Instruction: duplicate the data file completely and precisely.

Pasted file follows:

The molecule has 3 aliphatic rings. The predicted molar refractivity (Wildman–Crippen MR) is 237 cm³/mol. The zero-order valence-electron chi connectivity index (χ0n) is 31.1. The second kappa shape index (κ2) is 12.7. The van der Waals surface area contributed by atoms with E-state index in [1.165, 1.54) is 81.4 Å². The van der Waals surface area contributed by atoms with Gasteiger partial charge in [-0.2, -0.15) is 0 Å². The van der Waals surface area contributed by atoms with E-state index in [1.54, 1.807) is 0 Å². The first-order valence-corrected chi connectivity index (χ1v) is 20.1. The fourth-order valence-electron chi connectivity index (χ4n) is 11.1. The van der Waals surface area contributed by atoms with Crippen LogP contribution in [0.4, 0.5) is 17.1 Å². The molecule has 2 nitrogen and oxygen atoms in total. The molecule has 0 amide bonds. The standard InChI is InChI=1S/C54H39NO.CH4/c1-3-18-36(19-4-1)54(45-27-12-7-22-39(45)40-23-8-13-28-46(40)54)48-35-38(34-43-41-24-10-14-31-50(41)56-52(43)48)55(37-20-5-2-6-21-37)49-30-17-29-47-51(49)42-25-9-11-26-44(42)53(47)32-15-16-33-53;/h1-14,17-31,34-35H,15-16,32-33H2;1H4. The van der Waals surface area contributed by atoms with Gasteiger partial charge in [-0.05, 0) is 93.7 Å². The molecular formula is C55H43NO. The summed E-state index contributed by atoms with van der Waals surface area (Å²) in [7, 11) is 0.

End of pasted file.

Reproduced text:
The molecule has 3 aliphatic rings. The predicted molar refractivity (Wildman–Crippen MR) is 237 cm³/mol. The zero-order valence-electron chi connectivity index (χ0n) is 31.1. The second kappa shape index (κ2) is 12.7. The van der Waals surface area contributed by atoms with E-state index in [1.165, 1.54) is 81.4 Å². The van der Waals surface area contributed by atoms with Gasteiger partial charge in [-0.2, -0.15) is 0 Å². The van der Waals surface area contributed by atoms with E-state index in [1.54, 1.807) is 0 Å². The first-order valence-corrected chi connectivity index (χ1v) is 20.1. The fourth-order valence-electron chi connectivity index (χ4n) is 11.1. The van der Waals surface area contributed by atoms with Crippen LogP contribution in [0.4, 0.5) is 17.1 Å². The molecule has 2 nitrogen and oxygen atoms in total. The molecule has 0 amide bonds. The standard InChI is InChI=1S/C54H39NO.CH4/c1-3-18-36(19-4-1)54(45-27-12-7-22-39(45)40-23-8-13-28-46(40)54)48-35-38(34-43-41-24-10-14-31-50(41)56-52(43)48)55(37-20-5-2-6-21-37)49-30-17-29-47-51(49)42-25-9-11-26-44(42)53(47)32-15-16-33-53;/h1-14,17-31,34-35H,15-16,32-33H2;1H4. The van der Waals surface area contributed by atoms with Gasteiger partial charge in [-0.05, 0) is 93.7 Å². The molecular formula is C55H43NO. The summed E-state index contributed by atoms with van der Waals surface area (Å²) in [7, 11) is 0.